The report emerged from a recent gathering of the International Primatological Society, at its 19th Congress in Beijing, China. Asia now accounts for almost 45 percent of the world's most endangered primates, with 11 listed in the top 25, including six that are new additions. Africa (8), the Neotropics (3) and Madagascar (3) are home to the other primates represented on the list. These include the Sumatran orangutan of Indonesia, the mountain gorilla of Africa, and northern muriqui of Brazil.
"The latest information made available at the International Primatological Society Congress in Beijing highlighted the fact that Asia has now become the world leader in endangered primates," said Conservation International President Russ Mittermeier. "Of particular concern is the situation in Vietnam and China. Indeed, with several primates now numbering only in the dozens or low hundreds of individuals, Vietnam is at risk of undergoing a major primate extinction spasm within the next few years if rapid action is not taken. Fully 20 percent of the top 25 primates are located in Vietnam, with another 16 percent from China and 12 percent from Indonesia."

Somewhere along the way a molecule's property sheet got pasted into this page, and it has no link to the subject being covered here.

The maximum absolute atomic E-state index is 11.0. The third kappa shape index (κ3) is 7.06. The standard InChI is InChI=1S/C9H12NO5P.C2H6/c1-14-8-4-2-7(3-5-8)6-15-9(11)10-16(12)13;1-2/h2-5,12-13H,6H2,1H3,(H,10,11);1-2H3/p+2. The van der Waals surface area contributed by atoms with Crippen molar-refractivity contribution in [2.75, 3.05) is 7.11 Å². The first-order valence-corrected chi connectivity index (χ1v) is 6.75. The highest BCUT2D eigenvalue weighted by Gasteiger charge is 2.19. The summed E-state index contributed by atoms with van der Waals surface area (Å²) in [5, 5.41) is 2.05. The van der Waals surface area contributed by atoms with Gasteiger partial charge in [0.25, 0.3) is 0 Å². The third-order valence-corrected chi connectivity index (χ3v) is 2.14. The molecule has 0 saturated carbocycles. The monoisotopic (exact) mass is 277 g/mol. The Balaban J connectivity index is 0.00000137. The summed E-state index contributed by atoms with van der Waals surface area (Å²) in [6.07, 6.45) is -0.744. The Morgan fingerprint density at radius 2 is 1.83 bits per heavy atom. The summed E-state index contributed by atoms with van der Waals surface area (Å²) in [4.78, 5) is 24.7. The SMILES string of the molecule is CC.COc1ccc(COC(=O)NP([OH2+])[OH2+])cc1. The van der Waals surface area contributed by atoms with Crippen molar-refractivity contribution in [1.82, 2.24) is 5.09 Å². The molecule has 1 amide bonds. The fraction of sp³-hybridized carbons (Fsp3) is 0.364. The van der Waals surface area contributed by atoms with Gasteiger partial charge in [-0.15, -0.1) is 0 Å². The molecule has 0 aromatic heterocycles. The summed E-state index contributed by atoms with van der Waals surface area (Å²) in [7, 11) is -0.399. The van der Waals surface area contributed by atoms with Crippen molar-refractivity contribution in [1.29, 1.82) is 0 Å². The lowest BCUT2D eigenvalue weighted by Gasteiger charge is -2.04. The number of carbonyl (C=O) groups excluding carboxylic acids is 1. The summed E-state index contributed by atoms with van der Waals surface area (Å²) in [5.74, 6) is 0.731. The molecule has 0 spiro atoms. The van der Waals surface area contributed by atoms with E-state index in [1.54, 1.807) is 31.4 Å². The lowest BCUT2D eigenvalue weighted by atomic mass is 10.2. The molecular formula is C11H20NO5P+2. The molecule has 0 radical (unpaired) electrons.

Twenty-three of the 25 primates are found in the world's biodiversity hotspots: 25 regions identified by Conservation International which cover a mere 1.4 percent of Earth's land surface but harbor more than 60 percent of all terrestrial plant and animal diversity.